So the paint is still wet on Google+, but I have had a chance to spend time in it and get a feel for how Circles have been implemented. As I wrote yesterday about social boundaries, and the awkwardness of forcing people to group friends, family, acquaintances etc., I can add a bit more today about Google’s implementation of Circles.
Circles seem at first to work as contact groups. You simply, and I must say very elegantly, drag and drop contacts onto circles. There are a few provided by default (family, friends, etc) but it’s very easy to create new ones. People can be dropped into multiple circles.
Each circle becomes a group name then shown on the left side of the home page view. In selecting a circle, you filter the stream. Updates from members of that circle are shown in the center panel. All of this feels like Facebook Groups.
When you select a circle to view by, the post element at the top of the page defaults to the Circle chosen (as seen here).
Now this is where it gets interesting, and potentially becomes a bit confusing. Up to now the Circle has acted as a filter on posts. So it works like a twitter list. The circle was defined by me, and so as in twitter, I an the only one seeing this feed.
But post feeds, particularly when they have comments, become conversational. This means that the circle of course is not a hard constraint on who I see in the feed. I see comments from others not in my circle, and not amongst my friends, etc. No real problem yet, I’m still having a Facebook groups/Friendfeed type of experience.
It’s where I elect to post to a circle that things get confusing. In choosing to post to a circle (in this case, Design has been added to the post element as I’m in my “Design” circle now), I’m posting as if to a group. But because the people in my circle haven’t joined this group, there’s no shared group experience. I am simply notifying members of my Design circle of the post.
This leads me to a couple concerns.
First, conversations in Google+ are leaky. So what is the purpose of trying to constrain a conversation to a group, if the group isn’t really a social group but is instead a contacts group?
Second, conversations are transient. So how helpful is it to have circles of contacts when in fact I would rather be able to use them source addressees from. I want bubbles, I think: the ability to drag people out of circles into a conversation. If my circles aren’t social groups (members are visible to each other, and we have a shared page for discussions) but are contact groups, then I have little incentive to try to hold conversations with circle members. The utility of circles is served in sourcing/finding people I know easily and quickly. There’s no shared social utility — as in forming a conversational group (as there is in Facebook and was in Friendfeed).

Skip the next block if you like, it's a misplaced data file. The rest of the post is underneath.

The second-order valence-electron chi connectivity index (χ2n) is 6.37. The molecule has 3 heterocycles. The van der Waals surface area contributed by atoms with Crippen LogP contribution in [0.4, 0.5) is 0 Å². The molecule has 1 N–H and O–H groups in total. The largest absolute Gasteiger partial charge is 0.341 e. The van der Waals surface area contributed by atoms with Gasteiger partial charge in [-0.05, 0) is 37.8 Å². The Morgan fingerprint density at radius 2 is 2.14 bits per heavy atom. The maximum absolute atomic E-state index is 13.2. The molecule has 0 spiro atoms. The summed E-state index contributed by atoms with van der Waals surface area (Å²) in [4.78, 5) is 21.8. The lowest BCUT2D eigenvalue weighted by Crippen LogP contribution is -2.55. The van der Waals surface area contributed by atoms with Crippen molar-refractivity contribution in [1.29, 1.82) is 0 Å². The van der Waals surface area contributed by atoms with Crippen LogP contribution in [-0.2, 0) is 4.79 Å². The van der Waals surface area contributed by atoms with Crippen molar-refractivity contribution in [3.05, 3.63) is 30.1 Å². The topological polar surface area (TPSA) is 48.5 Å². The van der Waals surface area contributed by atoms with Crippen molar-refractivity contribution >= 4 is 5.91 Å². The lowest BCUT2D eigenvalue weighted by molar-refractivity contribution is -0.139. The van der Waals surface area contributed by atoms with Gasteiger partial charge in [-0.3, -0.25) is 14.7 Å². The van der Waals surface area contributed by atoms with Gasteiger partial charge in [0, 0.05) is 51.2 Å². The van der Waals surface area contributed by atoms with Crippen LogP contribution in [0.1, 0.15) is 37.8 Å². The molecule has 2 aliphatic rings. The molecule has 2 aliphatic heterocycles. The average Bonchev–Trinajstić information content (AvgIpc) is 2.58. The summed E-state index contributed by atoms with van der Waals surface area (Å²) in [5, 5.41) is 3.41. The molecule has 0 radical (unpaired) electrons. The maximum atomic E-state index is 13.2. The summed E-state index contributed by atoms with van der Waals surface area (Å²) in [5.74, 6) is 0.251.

Third, members of my design circle are diverse, and not all need to be a part of every conversation I’m interested in starting or holding in Google+. So circles aren’t topical. This, in spite of the fact that many of us will define Circles topically and thematically.
I know it’s early days yet, but Circles have been defined to act as stream filters. I see the design thinking behind making circles available as post audiences, but this functionality is elusive because it seems incomplete. I think Google+ should either give us shared discussion pages (a group page) for posts targeted to a circle, or it should allow us to bubble conversations by drawing on Circle members (in which case the circle helps me find people).
I’ll be interested to see how this shapes up over time. There would be a lot of power in bubbling the stream for tighter conversations. Both discovery and exploration would be served well. And stream bubbles would make nicely persistent, semi porous, and transient conversation formats.
What are your impressions?